During the past weeks, the wave of unrest in Egypt, Tunisia, Yemen, Algeria, and Libya has led to significant changes in the political landscape of the Arab world. The protests and violence may result in devastating repercussions for U.S. allies in the region, with significant implications for U.S. policy toward Lebanon, Iran, and beyond.
Hudson Institute’s scholars, including Senior Fellows Nina Shea and Paul Marshall and Visiting Fellow Lee Smith, are analyzing the situation as it unfolds. Shea and Marshall have been a steady source of the latest news on the situation in Egypt; Smith analyses the wider ramifications of what he calls the “Autumn of the Patriarchs” in the Middle East.
Their analysis can be found on their bio pages, and they are available for comment, as is Senior Fellow Hillel Fradkin, a specialist on Islamist movements, and co-editor of Hudson’s prestigious journal, Current Trends in Islamist Ideology. Numerous other Hudson scholars including Senior Fellows Douglas Feith, former Undersecretary of Defense for Policy, and Hassan Mneimneh, the former head of the Iraq Memory Foundation are available for comment on U.S. policy options, as are scholars Ann Marlowe, Richard Weitz, and Gabriel Schoenfeld.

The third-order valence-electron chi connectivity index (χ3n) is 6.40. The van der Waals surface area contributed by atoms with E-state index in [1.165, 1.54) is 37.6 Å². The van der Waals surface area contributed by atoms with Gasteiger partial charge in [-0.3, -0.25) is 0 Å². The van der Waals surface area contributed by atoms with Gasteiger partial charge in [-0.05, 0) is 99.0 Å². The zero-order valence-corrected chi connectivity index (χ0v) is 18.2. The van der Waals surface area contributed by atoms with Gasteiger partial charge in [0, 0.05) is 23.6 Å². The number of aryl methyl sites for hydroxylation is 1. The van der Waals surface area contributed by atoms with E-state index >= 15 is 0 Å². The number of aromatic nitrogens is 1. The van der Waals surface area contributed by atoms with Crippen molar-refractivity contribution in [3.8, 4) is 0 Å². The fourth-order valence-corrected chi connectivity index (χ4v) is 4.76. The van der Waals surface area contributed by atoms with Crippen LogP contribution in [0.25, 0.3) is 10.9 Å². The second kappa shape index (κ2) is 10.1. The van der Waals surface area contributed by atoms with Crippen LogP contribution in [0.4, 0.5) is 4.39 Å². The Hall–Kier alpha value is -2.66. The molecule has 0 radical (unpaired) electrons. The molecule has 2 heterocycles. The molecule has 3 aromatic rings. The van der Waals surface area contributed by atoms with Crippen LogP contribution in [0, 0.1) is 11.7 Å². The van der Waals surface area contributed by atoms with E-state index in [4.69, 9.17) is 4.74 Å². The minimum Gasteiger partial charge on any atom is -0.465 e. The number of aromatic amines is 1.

Hudson’s Center on Islam, Democracy, and the Future of the Muslim World has published numerous studies on the Muslim Brotherhood, including:
Leadership and Allegiance in the Society of the Muslim Brothers, by Ella Landau-Tasseron
Past events on Egypt and the Muslim Brotherhood (audio and video available):
Irwin Stelzer on Economic Implications of the Situation in Egypt
Douglas Feith on Democracy Promotion in the Middle East
- Hillel Fradkin quoted on the Muslim Brotherhood in the Washington Post
- Paul Marshall quoted by the Washington Post and the Christian Post on Christians in Egypt
- Douglas Feith quoted on Egypt in Forward Magazine
- Michael Horowitz quoted in internet freedom in the Middle East by the New York Times